NCBI
PubMed Nucleotide Protein Genome Gene Structure PopSet Taxonomy Help
  Search for    on chromosome(s)    assembly   

Map Viewer

Map Viewer Home
Map Viewer Help
Arabidopsis Maps Help
Search all plants
Map Viewer FTP

NCBI Resources

Genome
Assembly
Gene
BioProjects
TaxPlot
Genome FTP

Organism Data in GenBank

EST
Genomic
mRNA
Protein

Sequencing Projects

TAIR

Related Resources

RIKEN
Arabinet
Kazusa - EST
Arabidopsis Biological Resource center
INRA

Arabidopsis thaliana (thale cress) genome view
TAIR10 statistics

  BLAST search


     Lineage: Eukaryota; Viridiplantae; Streptophyta; Embryophyta; Tracheophyta; Spermatophyta; Magnoliophyta; eudicotyledons; Gunneridae; Pentapetalae; rosids; malvids; Brassicales; Brassicaceae; Camelineae; Arabidopsis; Arabidopsis thaliana

The NCBI Map Viewer provides graphical displays of features on the genome assembly. Map features that can be seen along the sequence include annotated genes and transcripts, Gnomon-predicted gene and transcript models, aligned transcript and genomic sequences, RefSeq scaffolds (the 'Contig' map), and more. Assembly and annotation data available is based on the TAIR10 release. Functional annotation is continuously updated as a result of user input and NCBI's curation efforts.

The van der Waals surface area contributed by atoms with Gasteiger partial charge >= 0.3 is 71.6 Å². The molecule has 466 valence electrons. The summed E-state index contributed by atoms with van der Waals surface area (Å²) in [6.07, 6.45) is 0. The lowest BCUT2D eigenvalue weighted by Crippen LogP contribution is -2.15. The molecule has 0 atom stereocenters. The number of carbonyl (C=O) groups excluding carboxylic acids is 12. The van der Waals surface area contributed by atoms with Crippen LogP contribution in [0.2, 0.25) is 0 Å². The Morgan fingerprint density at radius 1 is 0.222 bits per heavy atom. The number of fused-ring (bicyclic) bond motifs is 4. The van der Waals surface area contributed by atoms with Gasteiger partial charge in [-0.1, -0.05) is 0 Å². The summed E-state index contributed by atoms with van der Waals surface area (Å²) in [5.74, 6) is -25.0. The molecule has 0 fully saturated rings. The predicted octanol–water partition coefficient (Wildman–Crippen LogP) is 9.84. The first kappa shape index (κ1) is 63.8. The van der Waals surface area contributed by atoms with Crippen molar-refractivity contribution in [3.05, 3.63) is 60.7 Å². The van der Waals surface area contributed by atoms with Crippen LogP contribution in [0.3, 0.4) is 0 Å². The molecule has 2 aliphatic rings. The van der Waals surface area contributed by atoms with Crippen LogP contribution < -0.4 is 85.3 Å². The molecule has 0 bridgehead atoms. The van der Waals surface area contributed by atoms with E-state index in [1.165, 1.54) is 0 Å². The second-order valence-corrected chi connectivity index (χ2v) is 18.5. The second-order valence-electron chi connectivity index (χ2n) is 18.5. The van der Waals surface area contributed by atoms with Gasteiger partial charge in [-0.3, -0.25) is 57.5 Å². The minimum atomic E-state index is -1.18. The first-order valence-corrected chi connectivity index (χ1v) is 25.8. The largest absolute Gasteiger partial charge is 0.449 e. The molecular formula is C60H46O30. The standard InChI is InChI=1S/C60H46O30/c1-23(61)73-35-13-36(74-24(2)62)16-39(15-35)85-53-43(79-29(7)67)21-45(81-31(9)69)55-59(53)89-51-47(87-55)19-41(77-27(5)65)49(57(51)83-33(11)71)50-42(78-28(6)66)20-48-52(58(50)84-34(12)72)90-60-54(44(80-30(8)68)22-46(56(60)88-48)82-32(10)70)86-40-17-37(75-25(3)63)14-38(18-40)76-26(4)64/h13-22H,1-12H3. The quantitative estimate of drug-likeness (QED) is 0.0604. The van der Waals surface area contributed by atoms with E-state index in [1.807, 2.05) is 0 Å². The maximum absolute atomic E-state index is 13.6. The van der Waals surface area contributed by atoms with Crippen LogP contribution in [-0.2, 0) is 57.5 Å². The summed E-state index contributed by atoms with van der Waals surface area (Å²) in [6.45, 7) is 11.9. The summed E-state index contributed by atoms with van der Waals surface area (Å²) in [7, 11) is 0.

Arabidopsis thaliana is a small flowering plant of mustard family, brassicaceae (Cruciferae). It was selected as a model organism for genome sequencing in plants based on the fact that it has (1) a small genome of ~120 Mb with a simple structure having few repeated sequences and high gene density (2) short generation time of six weeks from seed germination to seed set (3) produces large number of seeds, and (4) is easy to transform. The sequencing was done by an international collaboration, collectively termed the Arabidopsis Genome Initiative (AGI). It consisted of research groups in the U.S., Europe and Japan. The project was initiated in 1996 and completed in 2000 (Nature, 408:796-815).

Available Documentation:




Disclaimer | Write to the Help Desk
NCBI | NLM | NIH